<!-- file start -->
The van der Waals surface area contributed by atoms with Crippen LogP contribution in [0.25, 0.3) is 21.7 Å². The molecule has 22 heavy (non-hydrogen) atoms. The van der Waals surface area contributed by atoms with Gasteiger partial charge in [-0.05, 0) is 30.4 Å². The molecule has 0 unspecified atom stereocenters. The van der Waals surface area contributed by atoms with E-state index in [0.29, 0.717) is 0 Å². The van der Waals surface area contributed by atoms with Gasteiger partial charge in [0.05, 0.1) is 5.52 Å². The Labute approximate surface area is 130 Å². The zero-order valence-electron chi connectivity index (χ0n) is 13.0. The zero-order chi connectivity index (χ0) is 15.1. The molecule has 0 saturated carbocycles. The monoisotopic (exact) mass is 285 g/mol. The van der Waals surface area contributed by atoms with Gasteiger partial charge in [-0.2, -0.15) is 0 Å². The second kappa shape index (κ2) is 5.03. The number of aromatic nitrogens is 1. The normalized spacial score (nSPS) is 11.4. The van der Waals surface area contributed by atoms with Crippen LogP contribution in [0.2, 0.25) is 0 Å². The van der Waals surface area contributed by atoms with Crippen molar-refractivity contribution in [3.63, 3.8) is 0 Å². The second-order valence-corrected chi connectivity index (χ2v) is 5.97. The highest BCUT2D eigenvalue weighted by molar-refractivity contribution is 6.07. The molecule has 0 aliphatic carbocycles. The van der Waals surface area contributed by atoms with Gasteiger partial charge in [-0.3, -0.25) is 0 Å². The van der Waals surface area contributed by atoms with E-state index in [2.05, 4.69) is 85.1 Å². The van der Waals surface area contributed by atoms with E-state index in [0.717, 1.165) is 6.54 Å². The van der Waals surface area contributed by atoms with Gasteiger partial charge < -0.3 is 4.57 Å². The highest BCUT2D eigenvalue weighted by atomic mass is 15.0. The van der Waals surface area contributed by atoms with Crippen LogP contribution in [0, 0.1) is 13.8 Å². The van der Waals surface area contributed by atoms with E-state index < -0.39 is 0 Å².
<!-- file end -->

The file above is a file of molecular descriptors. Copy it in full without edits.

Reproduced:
The van der Waals surface area contributed by atoms with Crippen LogP contribution in [0.25, 0.3) is 21.7 Å². The molecule has 22 heavy (non-hydrogen) atoms. The van der Waals surface area contributed by atoms with Gasteiger partial charge in [-0.05, 0) is 30.4 Å². The molecule has 0 unspecified atom stereocenters. The van der Waals surface area contributed by atoms with E-state index in [0.29, 0.717) is 0 Å². The van der Waals surface area contributed by atoms with Gasteiger partial charge in [0.05, 0.1) is 5.52 Å². The Labute approximate surface area is 130 Å². The zero-order valence-electron chi connectivity index (χ0n) is 13.0. The zero-order chi connectivity index (χ0) is 15.1. The molecule has 0 saturated carbocycles. The monoisotopic (exact) mass is 285 g/mol. The van der Waals surface area contributed by atoms with Gasteiger partial charge in [-0.2, -0.15) is 0 Å². The second kappa shape index (κ2) is 5.03. The number of aromatic nitrogens is 1. The normalized spacial score (nSPS) is 11.4. The van der Waals surface area contributed by atoms with Crippen LogP contribution in [0.2, 0.25) is 0 Å². The van der Waals surface area contributed by atoms with Crippen molar-refractivity contribution in [3.63, 3.8) is 0 Å². The second-order valence-corrected chi connectivity index (χ2v) is 5.97. The highest BCUT2D eigenvalue weighted by molar-refractivity contribution is 6.07. The molecule has 0 aliphatic carbocycles. The van der Waals surface area contributed by atoms with Gasteiger partial charge in [-0.3, -0.25) is 0 Å². The van der Waals surface area contributed by atoms with E-state index in [2.05, 4.69) is 85.1 Å². The van der Waals surface area contributed by atoms with E-state index in [0.717, 1.165) is 6.54 Å². The van der Waals surface area contributed by atoms with Gasteiger partial charge < -0.3 is 4.57 Å². The highest BCUT2D eigenvalue weighted by atomic mass is 15.0. The van der Waals surface area contributed by atoms with Crippen LogP contribution in [0, 0.1) is 13.8 Å². The van der Waals surface area contributed by atoms with E-state index < -0.39 is 0 Å².